A global change of attitudes and immediate action may save the Earth – Living Planet Report

The World Wide Fund for Nature – formerly known as the World Wildlife Fund – has recently published its 2016 Living Planet Report, centred around the idea that we have moved from the Holocene to the Anthropocene epoch, and that mankind needs to make major and immediate changes in order to survive in this new era.

The study emphasises that the rapid climate change, the acidification of the oceans and the significant reduction of biodiversity jeopardise not only the survival of animal and plant species, but also the survival of mankind, as the Earth’s capacity to sustain the modern, globalised world is decreasing. Mankind is facing a clear challenge: we need to learn how to keep our activities beyond the natural boundaries of our plant, and how to preserve and restore the flexibility of ecosystems.

The Living Planet Index (LPI) measures biodiversity by gathering population data of various vertebrate species and calculating an average change in abundance over time. The indicator is based on the study of 14,152 populations of 3706 vertebrate species worldwide. The index demonstrates a change whose main causes, according to science, fall in the following categories:

  • Degradation and destruction of habitats
  • Excessive exploitation of species
  • Environmental pollution
  • Invasive species and diseases
  • Climate change

Of those, the hazard that is threatening the most populations is the degradation and destruction of habitats, which can be a problem for freshwater, sea and land species as well.

It is a characteristic of natural capital that its self-sustaining operation is eroded by the increased activity of mankind at a much faster rate than at which it is able to recover. Ecosystems, that is to say natural capital supplies our food, our freshwater, clean air, energy, the raw materials for our medicines as well as opportunities for recreation. In addition, the control and purification of water and air, climate conditions, the pollination of plants, the distribution of seeds and the regulation of pests and diseases are also all dependent on healthy and high-diversity natural systems. With the present attitudes and environmentally damaging activities of mankind, ecosystems are at the risk of continuous exhaustion and destruction. The increases in consumption are demonstrated in this graph of freshwater use, showing the water consumption of OECD and BRICS countries, and the rest of the world, over the last hundred years.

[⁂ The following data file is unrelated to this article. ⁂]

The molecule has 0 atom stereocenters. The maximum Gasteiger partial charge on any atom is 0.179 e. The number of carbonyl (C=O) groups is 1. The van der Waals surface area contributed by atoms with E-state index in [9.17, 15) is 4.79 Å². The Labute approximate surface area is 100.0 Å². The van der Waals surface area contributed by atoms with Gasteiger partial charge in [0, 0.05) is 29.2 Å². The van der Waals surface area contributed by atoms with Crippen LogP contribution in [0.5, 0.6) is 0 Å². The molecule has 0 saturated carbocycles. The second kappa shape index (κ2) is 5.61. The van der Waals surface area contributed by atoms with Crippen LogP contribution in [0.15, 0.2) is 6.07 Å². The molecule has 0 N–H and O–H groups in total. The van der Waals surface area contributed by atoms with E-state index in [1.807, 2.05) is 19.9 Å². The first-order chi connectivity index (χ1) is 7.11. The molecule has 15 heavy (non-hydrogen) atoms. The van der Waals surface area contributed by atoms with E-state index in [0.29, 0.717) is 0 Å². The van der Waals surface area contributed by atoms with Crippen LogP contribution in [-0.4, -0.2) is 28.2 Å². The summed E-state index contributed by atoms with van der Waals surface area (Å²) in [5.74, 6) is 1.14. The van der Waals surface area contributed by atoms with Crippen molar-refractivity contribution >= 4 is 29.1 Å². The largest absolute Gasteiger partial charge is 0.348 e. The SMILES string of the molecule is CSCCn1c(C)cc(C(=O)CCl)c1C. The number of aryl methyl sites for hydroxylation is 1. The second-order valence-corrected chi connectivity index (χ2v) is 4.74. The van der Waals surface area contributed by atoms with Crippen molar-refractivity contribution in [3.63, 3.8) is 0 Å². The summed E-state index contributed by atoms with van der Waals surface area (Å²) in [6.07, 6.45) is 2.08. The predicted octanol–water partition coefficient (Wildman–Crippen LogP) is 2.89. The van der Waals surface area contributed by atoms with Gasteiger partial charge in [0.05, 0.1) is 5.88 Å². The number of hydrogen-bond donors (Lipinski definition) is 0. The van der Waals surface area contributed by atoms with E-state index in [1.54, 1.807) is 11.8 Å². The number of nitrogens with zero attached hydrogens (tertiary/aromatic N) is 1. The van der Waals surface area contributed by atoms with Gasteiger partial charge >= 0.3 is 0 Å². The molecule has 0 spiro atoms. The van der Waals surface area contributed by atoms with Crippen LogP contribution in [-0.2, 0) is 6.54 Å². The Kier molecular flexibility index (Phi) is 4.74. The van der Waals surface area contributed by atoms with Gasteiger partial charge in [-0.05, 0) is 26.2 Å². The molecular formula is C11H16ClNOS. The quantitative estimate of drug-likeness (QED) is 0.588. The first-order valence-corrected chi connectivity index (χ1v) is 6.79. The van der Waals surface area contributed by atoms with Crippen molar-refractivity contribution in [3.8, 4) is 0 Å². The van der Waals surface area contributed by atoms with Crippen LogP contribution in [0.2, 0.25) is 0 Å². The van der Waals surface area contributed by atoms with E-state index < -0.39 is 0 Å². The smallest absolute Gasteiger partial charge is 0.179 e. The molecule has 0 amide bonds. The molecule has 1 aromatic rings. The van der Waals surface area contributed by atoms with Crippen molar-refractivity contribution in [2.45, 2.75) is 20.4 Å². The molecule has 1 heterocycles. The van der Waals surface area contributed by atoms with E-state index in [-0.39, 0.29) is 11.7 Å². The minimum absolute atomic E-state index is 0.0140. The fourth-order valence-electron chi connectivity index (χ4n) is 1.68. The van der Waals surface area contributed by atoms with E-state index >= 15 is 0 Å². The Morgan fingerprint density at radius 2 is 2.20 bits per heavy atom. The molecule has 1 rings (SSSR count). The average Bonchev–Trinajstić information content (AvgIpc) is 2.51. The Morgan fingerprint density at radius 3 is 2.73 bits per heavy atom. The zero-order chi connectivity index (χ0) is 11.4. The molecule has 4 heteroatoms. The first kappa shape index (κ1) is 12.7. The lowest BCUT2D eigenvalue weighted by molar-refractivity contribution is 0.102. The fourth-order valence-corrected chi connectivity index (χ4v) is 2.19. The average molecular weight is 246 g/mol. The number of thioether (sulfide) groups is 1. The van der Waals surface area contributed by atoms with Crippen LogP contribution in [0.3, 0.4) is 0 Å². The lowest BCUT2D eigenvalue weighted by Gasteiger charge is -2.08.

The link between the development of humanity and the limits of tolerance of the environment can be clearly seen during history: for many centuries, we experienced the local impacts of the damage our species has been doing to the environment. Today, however, the exploitation of nature has reached the global level, and as a result of our non-sustainable lifestyles has jeopardised the entire planet: we have overexploited its resources and stopping that process requires a global solution and change of attitude. The study calls this the one planet view: going beyond the local management of local problems, it is the need to understand the impact of human activity on the environmental condition of the planet, and to make our decisions so as to be sustainable by the resources of our single planet.

The Living Planet Report presents the individual components of the ecological footprint of consumption as well as their trends, i.e. it demonstrates how much arable land, pasture, fishing area, forest land and built up areas we used in the given years, along with the corresponding carbon footprints. The latter is equal to the area of vegetation required for binding the carbon dioxide produced by our energy consumption. It is quite clear from the chart that the total ecological footprint of global human consumption is rising continuously and steeply. But the figure also shows that when the developed world suffered economic crises, the growth of the ecological footprint usually came to a halt. This implies that the conscious transformation of our habits of consumption can be expected to have a positive effect on the global ecological footprint.

The Living Planet Report emphasises that the present lifestyle of humanity is not sustainable, and it is damaging our plant to an extent that will certainly lead to its destruction. We need immediate, holistic changes in order to ensure that our planet is capable of sustaining the basic conditions of our lives in the long term. The areas of change, and its holistic character is justified by the fact that we only have this single planet, on which we must join forces to ensure living conditions that are worthy of humanity. In the long term, too.

The Living Planet Report is available at the WWF website.